A copperhead is a venomous snake of the species contortrix and the genus Agkistrodon. This genus also includes the cottonmouth, or water moccasin. Copperheads are also called highland moccasins or American copperheads and they are found in the United States from Texas to the East Coast. The copperhead is the most common of the eastern venomous snakes, but its venom is considered comparatively mild as most copperhead bites are fatal to small animals, but not humans. Medical attention should always be sought immediately after a copperhead bite as the bites are usually painful. The type of venom copperheads carry destroys tissue that can cause secondary infection.
The copperhead is of the family Viperidae which means it is a type of pit viper. Pit vipers have a triangular head, folded fangs and a wide body. They find their prey by pits near their eyes and nostrils. Copperheads prey on other snakes as well as insects, mice, birds, frogs and lizards. The copperhead may be found in a wide range of habitats including both forests and suburban areas. They are often found near water and plant life.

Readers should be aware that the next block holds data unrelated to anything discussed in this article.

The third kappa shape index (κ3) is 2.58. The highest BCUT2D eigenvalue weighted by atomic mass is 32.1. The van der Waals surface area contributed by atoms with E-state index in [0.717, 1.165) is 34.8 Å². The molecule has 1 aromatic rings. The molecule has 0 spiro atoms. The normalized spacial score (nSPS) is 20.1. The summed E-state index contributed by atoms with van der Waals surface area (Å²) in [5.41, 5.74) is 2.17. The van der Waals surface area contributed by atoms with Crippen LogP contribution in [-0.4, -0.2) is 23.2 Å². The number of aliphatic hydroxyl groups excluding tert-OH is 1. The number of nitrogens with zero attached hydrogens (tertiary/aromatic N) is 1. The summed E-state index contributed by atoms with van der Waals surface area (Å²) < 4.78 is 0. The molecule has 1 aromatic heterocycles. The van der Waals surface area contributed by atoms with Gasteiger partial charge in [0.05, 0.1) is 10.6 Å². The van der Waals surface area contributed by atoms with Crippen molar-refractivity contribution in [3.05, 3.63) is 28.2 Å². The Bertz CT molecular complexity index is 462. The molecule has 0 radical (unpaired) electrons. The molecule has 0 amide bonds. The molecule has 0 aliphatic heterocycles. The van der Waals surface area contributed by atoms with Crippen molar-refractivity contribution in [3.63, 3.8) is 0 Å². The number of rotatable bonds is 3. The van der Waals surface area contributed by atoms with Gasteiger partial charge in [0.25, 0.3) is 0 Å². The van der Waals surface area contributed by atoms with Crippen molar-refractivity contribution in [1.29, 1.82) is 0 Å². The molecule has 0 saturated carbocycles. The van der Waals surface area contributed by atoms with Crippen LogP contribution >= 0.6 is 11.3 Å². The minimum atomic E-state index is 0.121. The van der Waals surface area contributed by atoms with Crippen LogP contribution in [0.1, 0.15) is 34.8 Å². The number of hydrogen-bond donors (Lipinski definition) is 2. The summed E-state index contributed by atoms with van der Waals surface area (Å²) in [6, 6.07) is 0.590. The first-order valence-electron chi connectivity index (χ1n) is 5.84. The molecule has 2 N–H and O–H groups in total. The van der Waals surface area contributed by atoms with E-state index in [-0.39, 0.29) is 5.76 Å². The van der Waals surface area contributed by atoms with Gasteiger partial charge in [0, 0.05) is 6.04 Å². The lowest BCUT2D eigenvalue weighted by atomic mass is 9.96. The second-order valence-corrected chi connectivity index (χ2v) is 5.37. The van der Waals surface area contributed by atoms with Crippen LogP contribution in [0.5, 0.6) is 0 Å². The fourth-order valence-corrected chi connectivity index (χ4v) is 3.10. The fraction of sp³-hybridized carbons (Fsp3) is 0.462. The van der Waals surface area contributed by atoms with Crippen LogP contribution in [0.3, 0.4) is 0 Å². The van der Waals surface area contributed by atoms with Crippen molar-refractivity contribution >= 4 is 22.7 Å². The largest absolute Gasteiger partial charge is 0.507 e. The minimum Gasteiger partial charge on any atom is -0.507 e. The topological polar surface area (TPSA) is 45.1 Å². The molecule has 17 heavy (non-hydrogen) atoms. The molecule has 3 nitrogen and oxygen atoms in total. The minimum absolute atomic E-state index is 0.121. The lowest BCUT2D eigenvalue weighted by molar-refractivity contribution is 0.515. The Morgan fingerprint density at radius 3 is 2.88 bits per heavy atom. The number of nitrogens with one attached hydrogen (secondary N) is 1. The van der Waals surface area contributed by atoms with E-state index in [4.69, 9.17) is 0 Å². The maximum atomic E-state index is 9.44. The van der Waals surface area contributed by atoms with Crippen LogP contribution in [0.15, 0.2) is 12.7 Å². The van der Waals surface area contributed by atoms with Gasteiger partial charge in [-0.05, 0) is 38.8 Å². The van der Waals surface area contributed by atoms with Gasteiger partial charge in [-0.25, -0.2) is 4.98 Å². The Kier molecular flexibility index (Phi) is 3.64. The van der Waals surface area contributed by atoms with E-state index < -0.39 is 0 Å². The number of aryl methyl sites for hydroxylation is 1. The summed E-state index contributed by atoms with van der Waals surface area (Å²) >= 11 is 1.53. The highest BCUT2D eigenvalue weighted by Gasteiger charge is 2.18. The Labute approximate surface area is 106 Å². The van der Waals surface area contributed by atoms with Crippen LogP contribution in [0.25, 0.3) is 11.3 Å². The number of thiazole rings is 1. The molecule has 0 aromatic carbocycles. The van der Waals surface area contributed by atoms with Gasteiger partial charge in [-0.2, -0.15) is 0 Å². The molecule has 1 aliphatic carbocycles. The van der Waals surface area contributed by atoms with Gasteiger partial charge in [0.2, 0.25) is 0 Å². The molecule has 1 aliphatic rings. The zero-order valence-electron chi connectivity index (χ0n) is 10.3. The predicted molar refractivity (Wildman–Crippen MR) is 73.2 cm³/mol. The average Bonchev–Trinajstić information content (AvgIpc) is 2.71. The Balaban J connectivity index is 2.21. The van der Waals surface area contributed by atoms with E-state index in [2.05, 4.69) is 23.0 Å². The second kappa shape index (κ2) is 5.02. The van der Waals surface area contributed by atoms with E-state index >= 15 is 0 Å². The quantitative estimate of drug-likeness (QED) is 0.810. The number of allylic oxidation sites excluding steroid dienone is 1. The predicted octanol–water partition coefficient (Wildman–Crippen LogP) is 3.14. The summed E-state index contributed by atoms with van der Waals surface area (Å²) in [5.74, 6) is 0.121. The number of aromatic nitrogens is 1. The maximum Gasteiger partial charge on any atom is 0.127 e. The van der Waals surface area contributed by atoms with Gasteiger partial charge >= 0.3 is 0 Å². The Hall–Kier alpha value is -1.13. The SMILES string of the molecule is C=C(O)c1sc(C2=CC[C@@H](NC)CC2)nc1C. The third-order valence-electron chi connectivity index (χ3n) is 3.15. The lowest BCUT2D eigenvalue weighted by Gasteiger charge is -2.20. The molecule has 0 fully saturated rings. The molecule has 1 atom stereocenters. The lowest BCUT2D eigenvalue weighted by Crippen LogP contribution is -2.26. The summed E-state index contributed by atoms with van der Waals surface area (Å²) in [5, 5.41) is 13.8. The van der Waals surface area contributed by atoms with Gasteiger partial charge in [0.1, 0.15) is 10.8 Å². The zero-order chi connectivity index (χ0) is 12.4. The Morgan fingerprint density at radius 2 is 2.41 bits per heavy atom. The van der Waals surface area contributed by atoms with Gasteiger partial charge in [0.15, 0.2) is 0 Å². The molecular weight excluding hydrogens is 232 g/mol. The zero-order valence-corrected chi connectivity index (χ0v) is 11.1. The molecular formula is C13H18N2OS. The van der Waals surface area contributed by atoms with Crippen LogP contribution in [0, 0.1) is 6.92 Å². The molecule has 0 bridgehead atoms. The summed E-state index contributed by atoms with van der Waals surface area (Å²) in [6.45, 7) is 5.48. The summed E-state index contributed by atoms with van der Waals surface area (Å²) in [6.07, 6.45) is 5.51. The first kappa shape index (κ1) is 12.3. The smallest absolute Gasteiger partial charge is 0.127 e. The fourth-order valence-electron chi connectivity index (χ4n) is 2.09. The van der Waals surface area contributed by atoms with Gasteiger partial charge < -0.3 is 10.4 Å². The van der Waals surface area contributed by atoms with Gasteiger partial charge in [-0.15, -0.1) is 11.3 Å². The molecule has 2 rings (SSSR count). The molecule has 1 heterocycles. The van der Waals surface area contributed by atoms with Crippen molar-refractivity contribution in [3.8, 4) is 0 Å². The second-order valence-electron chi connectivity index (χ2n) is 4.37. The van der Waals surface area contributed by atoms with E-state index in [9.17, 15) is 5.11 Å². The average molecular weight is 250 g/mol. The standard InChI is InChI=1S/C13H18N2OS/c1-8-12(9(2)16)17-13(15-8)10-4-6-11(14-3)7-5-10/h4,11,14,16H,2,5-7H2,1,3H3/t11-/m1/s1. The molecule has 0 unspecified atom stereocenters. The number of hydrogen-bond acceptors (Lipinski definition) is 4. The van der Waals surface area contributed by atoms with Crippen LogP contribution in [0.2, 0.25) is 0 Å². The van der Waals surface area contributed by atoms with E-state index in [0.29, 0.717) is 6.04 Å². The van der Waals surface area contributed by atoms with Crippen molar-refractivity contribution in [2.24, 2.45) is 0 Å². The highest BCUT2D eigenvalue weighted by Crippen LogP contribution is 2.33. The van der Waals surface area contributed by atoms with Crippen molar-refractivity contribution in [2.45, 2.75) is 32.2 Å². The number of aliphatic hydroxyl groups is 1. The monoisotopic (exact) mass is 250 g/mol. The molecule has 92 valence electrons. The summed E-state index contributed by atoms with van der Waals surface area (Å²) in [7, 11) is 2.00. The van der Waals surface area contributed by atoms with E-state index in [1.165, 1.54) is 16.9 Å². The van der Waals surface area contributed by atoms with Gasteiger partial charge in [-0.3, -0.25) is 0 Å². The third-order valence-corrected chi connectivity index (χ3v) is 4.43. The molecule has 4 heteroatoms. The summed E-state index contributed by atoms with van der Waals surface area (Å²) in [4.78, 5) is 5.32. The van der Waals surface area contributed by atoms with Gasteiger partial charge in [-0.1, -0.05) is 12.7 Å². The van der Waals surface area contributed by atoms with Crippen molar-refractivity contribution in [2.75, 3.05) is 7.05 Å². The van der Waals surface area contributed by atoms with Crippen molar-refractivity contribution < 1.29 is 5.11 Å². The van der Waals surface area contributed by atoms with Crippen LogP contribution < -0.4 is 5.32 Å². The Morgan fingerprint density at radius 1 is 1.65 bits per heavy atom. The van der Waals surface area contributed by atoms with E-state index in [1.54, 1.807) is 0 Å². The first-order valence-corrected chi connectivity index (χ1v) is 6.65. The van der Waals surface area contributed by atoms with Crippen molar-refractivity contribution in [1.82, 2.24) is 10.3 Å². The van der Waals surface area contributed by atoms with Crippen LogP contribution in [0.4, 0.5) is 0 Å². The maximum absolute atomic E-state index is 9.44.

The crisscrossing pattern and neutral colors of the copperhead help it hide in many different natural settings such as in leaves or on hillsides. They may be accidentally stepped on and may strike when disturbed. Research has found that copperheads tend to strike without warning unlike many other North American venomous snakes such as the diamondback rattlesnake. When the copperhead strikes as a warning, it may not release much venom. Chances should not be taken, such as trying to kill or capture the copperhead, as the bite could still be very dangerous and painful, especially without immediate medical attention.
A copperhead snake's head is copper in color, but the body color varies from a brownish pink to a rusty tan. Medium to dark reddish brown hourglass-shaped bands crisscross over the body color of a copperhead. Baby copperheads have adult coloring, but also have bright yellow tail tips.